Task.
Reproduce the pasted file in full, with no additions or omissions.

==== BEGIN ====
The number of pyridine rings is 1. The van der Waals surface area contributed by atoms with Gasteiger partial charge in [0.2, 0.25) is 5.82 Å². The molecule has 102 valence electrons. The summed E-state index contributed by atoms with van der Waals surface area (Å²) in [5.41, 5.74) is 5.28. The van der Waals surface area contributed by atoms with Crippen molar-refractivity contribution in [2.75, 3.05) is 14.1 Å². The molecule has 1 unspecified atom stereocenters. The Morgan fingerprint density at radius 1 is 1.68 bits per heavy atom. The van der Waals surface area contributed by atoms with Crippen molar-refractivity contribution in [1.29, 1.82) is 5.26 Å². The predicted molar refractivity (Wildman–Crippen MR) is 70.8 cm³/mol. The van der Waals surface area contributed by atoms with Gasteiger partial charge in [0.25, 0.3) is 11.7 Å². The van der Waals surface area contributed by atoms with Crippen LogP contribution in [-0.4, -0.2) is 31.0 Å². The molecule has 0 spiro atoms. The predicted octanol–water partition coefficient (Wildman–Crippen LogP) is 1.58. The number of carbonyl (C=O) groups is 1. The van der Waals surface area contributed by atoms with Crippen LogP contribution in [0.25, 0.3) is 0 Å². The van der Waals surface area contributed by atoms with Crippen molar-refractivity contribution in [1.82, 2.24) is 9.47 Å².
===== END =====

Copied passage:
The number of pyridine rings is 1. The van der Waals surface area contributed by atoms with Gasteiger partial charge in [0.2, 0.25) is 5.82 Å². The molecule has 102 valence electrons. The summed E-state index contributed by atoms with van der Waals surface area (Å²) in [5.41, 5.74) is 5.28. The van der Waals surface area contributed by atoms with Crippen molar-refractivity contribution in [2.75, 3.05) is 14.1 Å². The molecule has 1 unspecified atom stereocenters. The Morgan fingerprint density at radius 1 is 1.68 bits per heavy atom. The van der Waals surface area contributed by atoms with Crippen molar-refractivity contribution in [1.29, 1.82) is 5.26 Å². The predicted molar refractivity (Wildman–Crippen MR) is 70.8 cm³/mol. The van der Waals surface area contributed by atoms with Gasteiger partial charge in [0.25, 0.3) is 11.7 Å². The van der Waals surface area contributed by atoms with Crippen LogP contribution in [-0.4, -0.2) is 31.0 Å². The molecule has 0 spiro atoms. The predicted octanol–water partition coefficient (Wildman–Crippen LogP) is 1.58. The number of carbonyl (C=O) groups is 1. The van der Waals surface area contributed by atoms with Crippen LogP contribution in [0.25, 0.3) is 0 Å². The van der Waals surface area contributed by atoms with Crippen molar-refractivity contribution in [1.82, 2.24) is 9.47 Å².